Real Food Tips: Using Freezie Pop Molds

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I seem to get a lot of questions and feedback from readers about the reusable freezie pop molds that we use (and recommend). First of all, I have absolutely no relationship with the company whatsoever…I simply found these molds online and have been a very satisfied customer. In fact, we own two sets now and use them quite frequently! Here are some answers to the questions I get the most…
Using Freezie Pop Molds by 100 Days of Real Food

  1. Do your freezie pop holders have an odor to them, which was mentioned in a few of the online reviews?
    Ours do not have a smell to them at all. I even stuck my nose down in there just to be sure. :) I do take a little extra time to wash ours thoroughly (both by hand and in the dishwasher), so maybe those reviewers aren’t washing out all the food bits well enough? One reader suggested using a small bottle brush to get them clean at the very bottom, and I happen to think that is a brilliant idea!
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  2. What do you fill your molds with?
    I mostly fill ours with smoothies…either a version of our standard “Fruit Smoothie” or “PB&J Smoothie,” which is actually sometimes a “Sunflower Butter & Jelly Smoothie” since my older daughter goes to a nut-free elementary school. You could also fill them with plain yogurt that’s been sweetened with “Berry Sauce” or fruit and honey. And applesauce is another good option as well. Once they’ve been filled we put them straight in the freezer.
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  3. When you put these freezie pops in your daughters’ lunchboxes are they thawed by lunchtime?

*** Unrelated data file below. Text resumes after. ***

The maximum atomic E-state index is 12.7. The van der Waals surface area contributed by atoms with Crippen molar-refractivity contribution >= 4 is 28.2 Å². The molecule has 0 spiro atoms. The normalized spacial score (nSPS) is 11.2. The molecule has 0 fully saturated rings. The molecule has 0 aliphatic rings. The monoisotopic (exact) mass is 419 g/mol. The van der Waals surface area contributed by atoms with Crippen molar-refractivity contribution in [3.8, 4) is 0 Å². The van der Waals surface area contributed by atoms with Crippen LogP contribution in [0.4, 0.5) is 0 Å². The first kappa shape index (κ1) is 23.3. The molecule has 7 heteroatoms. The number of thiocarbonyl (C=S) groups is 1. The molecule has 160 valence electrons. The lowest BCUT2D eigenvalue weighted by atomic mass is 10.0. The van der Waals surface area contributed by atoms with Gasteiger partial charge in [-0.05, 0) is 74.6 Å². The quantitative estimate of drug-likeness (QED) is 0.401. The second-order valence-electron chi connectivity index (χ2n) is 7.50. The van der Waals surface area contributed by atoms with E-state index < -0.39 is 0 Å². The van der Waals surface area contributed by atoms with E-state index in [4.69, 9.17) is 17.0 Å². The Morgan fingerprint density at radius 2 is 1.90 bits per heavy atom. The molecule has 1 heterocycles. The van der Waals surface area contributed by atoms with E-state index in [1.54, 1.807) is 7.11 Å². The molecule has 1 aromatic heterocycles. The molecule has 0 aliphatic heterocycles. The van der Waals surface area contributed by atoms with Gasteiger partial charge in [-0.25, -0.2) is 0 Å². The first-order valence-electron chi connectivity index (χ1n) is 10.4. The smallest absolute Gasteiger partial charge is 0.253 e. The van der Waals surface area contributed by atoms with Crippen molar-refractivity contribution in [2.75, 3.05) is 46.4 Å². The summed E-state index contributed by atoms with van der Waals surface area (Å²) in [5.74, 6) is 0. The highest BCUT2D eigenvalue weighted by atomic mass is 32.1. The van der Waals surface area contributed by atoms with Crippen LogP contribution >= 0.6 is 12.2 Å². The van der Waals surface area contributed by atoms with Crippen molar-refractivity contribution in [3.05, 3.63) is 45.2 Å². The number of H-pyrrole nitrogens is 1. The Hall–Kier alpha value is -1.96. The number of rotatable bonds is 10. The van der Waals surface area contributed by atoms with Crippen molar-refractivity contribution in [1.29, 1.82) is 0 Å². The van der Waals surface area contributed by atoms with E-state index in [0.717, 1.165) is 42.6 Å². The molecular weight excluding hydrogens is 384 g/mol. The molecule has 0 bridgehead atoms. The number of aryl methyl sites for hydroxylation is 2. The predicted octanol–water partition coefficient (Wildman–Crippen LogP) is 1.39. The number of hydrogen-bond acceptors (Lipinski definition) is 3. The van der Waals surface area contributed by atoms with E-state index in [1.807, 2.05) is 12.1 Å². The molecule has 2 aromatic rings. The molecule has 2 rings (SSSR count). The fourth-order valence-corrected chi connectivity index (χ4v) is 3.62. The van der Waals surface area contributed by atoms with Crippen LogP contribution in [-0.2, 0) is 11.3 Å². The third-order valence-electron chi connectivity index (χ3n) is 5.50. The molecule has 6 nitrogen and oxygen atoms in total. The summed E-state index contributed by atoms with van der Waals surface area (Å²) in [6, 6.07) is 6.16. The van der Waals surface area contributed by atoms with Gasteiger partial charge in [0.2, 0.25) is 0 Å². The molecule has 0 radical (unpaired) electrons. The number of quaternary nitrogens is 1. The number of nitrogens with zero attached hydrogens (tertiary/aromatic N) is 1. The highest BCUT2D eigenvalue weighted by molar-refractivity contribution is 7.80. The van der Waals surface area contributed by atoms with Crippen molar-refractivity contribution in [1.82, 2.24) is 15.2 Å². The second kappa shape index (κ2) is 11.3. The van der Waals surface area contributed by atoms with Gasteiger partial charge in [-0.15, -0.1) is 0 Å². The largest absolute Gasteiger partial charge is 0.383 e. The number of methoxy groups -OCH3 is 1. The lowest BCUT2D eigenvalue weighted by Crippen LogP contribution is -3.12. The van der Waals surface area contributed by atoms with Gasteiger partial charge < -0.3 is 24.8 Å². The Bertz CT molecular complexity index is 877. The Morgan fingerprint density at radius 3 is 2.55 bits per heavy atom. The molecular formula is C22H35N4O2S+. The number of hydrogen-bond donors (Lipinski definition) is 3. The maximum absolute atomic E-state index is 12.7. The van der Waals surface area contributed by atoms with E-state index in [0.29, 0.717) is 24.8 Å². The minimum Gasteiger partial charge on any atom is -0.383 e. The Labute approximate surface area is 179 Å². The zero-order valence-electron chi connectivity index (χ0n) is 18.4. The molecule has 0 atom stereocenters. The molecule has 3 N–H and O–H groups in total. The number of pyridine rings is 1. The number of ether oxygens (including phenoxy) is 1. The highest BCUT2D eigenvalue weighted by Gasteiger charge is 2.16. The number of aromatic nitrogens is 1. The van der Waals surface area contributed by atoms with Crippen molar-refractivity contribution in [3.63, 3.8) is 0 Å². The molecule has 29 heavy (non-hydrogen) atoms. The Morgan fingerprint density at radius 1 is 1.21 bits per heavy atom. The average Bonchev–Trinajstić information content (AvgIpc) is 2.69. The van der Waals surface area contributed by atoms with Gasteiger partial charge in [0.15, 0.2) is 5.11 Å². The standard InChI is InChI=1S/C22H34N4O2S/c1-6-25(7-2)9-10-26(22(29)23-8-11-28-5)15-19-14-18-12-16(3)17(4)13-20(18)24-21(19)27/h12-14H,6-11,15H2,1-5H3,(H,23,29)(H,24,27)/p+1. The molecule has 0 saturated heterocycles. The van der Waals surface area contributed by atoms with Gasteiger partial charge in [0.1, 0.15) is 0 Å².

I take the frozen smoothie pop directly out of the freezer and add it to my 1st grader’s lunchbox at 6:30 A.M. (yes, the day starts early around here!). I usually add at least 3 ice packs to her lunch bag as well. By lunchtime, which is at 11:20 for her, she tells me it is mostly thawed with one or two hard chunks still in the middle. Funny story…the first time I sent one in my 4-year-old’s lunchbox the icy chunk in the middle caught her off-guard because she told me she thought it was a rock in there. I assured her that mommy would never put a rock in her lunch so ever since then she has eaten it worry free. LOL I also want to mention that both of my daughters eat these freezie pops completely solid straight out of our freezer when we are at home.
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  4. How do you keep the lids on in the lunchboxes?
    Lunch BoxI put their lunches in a plastic (BPA-free) Ziplock divided container, which is very similar to the Easy Lunchbox containers which can be found on Amazon. I fold up the bottom of the freezie pop mold, wedge it into the biggest compartment, and then of course secure the lid. This keeps the top from coming off the mold and also keeps it from moving around. I also tell my girls it’s important to put the empty mold (and top) back into the plastic lunch container with the top back on to avoid any mess in their lunch bag. You could also fold up the bottom of the mold and put a rubber band around the top and bottom long ways (and then put it in a Ziplock bag) to ensure it stays together.